@common – I agree about the current state of the building. The Macy’s company doesn’t seem to have much sense of social responsibility, where they see themselves as inheritors of a great tradition. If they did, they’d put some money into restoring the A&S building to its former glory. There are hints of it inside – especially around the elevators in the women’s dept. – but it’s mostly drop ceilings and painter-over drywall. Maybe some future owner will do more with it…

  • Muskrat

    Back to School shopping on Fulton St in the 60s was certainly a ritual for many. In addition to going to A&S, we usually included going to Martin’s across the street and I think we went to a “good” shoe store along that section as well. It would be nice to see better maintenance of many of the buildings in that stretch, regardless of historic significance!

  • Muskrat

    Meant to also note that “oops” may not be the best tone to strike re the Straus’ demise, in what’s otherwise an interesting piece!

  • mbutz

    Nice piece on a wonderful place. Yes, that custard was fantastic – I loved it with the strawberry topping. I cannot stand going to Macy’s – it is so low end and understaffed.

  • John Wentling

    Demonstrates that our glory days are well behind us.

  • yoohoo

    All who bemoan the demise of Fulton Street and its retail palaces ought to keep in mind that it was the move of the white middleclass to the suburbs that spelled the end of Fulton Street as you remember it and opened the street to vendors catering to a different demographics. And if you had read the local newspapers during the past few years, you would know that the EDC and Downtown Brooklyn Partnership have been hard at work to change the scene. In the meantime, if it hadn’t been for some dedicated preservationists, at least a few of the building facades wouldn’t have been landmarked.

  • Joan S.

    A&S is what brought me and my college roommate to Brooklyn 52 years ago. We joined the Executive Training Program for six months and then became Assistant Buyers. We lived in a fine boarding house on Pierrepont St. for $99.00 per month and started our dream careers at A & S at $55.00 per week. It was a very exciting time! I knew all the back stairways and little elevators to get down into the stockroom areas quickly to bring up more merchandise to keep up with the “hot” sales. Coming from Northern Maine originally, there was MUCH to be learned in Brooklyn! I discovered root beer floats in the Fountain Cafe, mushy fish cakes over spaghetti in the basement lunchroom. Slowly, I got to understand the Brooklyn accent of both customers and employees. For awhile, I thought I was in another country altogether.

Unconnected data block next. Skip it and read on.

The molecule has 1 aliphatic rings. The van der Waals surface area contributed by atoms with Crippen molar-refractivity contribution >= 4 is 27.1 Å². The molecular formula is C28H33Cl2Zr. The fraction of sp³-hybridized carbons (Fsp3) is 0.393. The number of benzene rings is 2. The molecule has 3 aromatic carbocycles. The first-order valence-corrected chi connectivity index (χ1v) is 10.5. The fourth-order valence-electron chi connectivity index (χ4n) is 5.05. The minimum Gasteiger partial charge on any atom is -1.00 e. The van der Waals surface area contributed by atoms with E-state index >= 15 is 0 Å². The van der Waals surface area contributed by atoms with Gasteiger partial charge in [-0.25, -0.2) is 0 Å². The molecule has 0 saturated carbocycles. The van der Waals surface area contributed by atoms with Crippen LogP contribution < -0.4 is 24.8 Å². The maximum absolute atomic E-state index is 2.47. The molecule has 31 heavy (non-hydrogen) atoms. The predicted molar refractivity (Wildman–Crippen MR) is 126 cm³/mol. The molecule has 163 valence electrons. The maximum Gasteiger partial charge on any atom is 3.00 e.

At Holiday time, the store became so crowded that one could literally not move. The Executives would come down to the Main selling floor and station themselves near the many exit doors and start smiling and whizzing people OUT the doors to thin out the crowds.
    Over the years the store fell into such decline that it became very sad to go there remembering what used to be. I stopped going.
    If all goes well, there will be a new life for the grand old store and we will all get to enjoy a trip there once more.

  • philica

    I lo-o-oved the wooden escalators!!! That was the highlight of every trip to A & S for me. I also remember leaving a beloved stuffed toy behind somewhere in the store while shopping with my mother. I was inconsolable when we got home and realized my toy was gone. My mother called my dad, who stopped in the store on his way home from work, and unbelievably walked right to the spot where I’d left it!! When he got home and presented his find to me, I was elated. My dad was my hero!

  • Eddyenergizer

    It was all about the toy department on the 8th floor,

  • bornhere

    Yes, Eddy! And the Christmas tree on the main floor and the “Information Lady” sitting high in her marble tower thing.

    And John, I think you’re right about our glory days! It IS the little things, after all.

  • Ron Schweiger

    Two gentlemen who worked for Mr. Abraham in the very early years, were Benjamin Altman (B. Altman’s on Fifth Avenue) and Simon Bloomingdale. Bloomingdales is still in operation. When the Brooklyn Bridge opened in 1883, Abraham’s friends suggested he move his store (Wechsler and Abraham), further down Fulton Street, closer to where the horses and wagons are coming off the new bridge. The store was eventually moved and the new one, the one we went shopping in, opened in 1895, two years after Isadore and Nathan Straus joined. My wife and I have an A&S shopping bag framed with our A&S credit cards along side it.

  • Stan Levenson

    My mom used to work at the A & S Department Store in the 1940’s. Not having a dad at the time, this job certainly helped feed the three kids. I talk about this in my new book, When Brooklyn Was Heaven. If you enjoy reading about stories of the “old” days in Brooklyn, or would like to find out more about the place at the time, you certainly will get a kick out of the 135 short stories and 60 photos in the book.

  • Gram

    I’ve been looking for someone who remembers the custard from A&S. I was happy to find this site. The pictures are great and there really are people out there who remember that delicious custard.

    My mother also worked at A&S during the war.

    I seem to remember them being called “frosteds” – but I could be thinking of another place. I miss A&S to this day. I’m not crazy about Macy’s, either.

  • pretap